Once you've chosen the format (I suppose you can call it that.)
    you want to use, think about how you want to start.
    The most popular starting scenes are usually when the character is waking up, characters are talking to one another, the weather is explained, or just how the character is feeling.
    Example 1. (Waking Up/First Person)
    I awoke slowly, to a ray of golden sun that was cast through my window.
    I squinted, rubbing my eyes free of the blurry fog that covered my eyes.

    Example 1. (Waking Up/Third Person)
    He awoke slowly, to a ray of golden sun that casted through his window.
    He squinted, rubbing his eyes free of the blurry fog that cover his eyes.

    Example 2. (Characters Talking/First Person)
    "Where will we..." "No..." "I--"
    Muted voices slipped beneath the crack below my door, sinking into my ears like a towel absorbing water.

    Example 2. (Waking Up/Third Person)
    "Where will we go?"
    "Somewhere far away. Unless you don't want to."
    "No! I'll go." A girl shouted at a boy who stood infront of her.

    Example 3. (Weather)
    The rain showered over the city, as if they were the angel's crytal tears.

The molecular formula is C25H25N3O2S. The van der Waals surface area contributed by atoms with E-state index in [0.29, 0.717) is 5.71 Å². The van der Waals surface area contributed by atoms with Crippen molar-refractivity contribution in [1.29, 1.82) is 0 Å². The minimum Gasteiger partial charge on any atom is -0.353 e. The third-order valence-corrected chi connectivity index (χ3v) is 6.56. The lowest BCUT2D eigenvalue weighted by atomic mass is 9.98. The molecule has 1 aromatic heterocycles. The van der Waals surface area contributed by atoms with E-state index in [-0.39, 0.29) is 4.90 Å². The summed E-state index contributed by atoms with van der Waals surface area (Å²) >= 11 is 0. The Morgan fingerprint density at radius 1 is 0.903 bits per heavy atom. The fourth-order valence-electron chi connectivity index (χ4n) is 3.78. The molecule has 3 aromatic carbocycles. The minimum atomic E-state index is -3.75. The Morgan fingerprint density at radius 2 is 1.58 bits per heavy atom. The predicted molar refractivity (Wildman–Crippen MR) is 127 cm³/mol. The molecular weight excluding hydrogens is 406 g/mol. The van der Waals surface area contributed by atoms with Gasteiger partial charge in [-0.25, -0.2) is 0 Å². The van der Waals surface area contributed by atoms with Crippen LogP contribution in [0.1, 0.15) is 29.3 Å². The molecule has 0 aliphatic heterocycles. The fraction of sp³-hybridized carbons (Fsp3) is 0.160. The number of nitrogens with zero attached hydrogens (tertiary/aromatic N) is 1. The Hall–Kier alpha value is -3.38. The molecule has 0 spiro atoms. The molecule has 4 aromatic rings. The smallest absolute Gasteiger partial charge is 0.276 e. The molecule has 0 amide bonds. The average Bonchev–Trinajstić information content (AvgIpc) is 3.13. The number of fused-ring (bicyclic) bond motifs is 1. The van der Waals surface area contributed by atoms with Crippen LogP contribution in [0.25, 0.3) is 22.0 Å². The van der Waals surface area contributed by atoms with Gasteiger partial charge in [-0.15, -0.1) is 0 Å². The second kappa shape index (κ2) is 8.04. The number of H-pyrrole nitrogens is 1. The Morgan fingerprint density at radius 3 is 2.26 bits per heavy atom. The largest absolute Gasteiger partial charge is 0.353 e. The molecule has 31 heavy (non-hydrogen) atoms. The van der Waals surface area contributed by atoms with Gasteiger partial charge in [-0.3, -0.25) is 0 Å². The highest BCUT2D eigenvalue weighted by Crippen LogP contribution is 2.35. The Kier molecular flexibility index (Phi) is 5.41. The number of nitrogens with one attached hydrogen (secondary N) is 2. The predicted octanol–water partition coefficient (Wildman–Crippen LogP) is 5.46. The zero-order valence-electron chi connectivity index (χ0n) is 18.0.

They fell upon the crimson leaves that sat on upon the trees' branches peacefully, fluttering down off of them like rage-colored butterflies.

    Example 3. (Weather/ First Person)
    I stared out of the window, glaring at the rain that fell over the city.
    My city.
    The city I lived in.
    They fell down like the tears on my cheeks, innocent and angelic.
    Falling upon the trees' leaves which fluttered down like rage-colored butterflies, spreading their red wings in the drizzling liquid.

    Example 3. (Weather/ Third Person)
    She stared out of the window with solemn eyes.
    Only to see the rain pattering against the ground, and over the rooftops of the city.
    The drops fell like angel's tears, falling upon the crimson leaves that sat upon the tree's branches.
    They fluttered down, like rage-colored butterflies.

    Example 4. (Character's Emotion/ First Person)
    I felt as if there was a hollowness in the pit of my heart.
    Digging a hole, creating a void... But only filling that void with worthless items.
    I felt the need to cry.
    To will away this loneliness.
    To just end it all...

    Example 4. (Charater's Emotion/ Third Person)
    He sat with saddened eyes.
    Feeling only the hollow hole growing larger within the pit of his heart.
    To only stop the empty void with worthless items, and belongings.
    He felt the need to cry.
    To will away his loneliness.
    To end it all...

    Plain Writer's Block:

    The only tips that I honestly give for this, is listen to an inspiring song.
    A favorite band, or song that suits the mood of where your story is at.

    Or, try what I like to do.
    What I do, is no matter what movement I make, in my mind I think in detail, whatever I'm doing.

    I extended my fingers to reach the slender, silver phone.
    My fingers wrapping around it as if it were some type of holy sword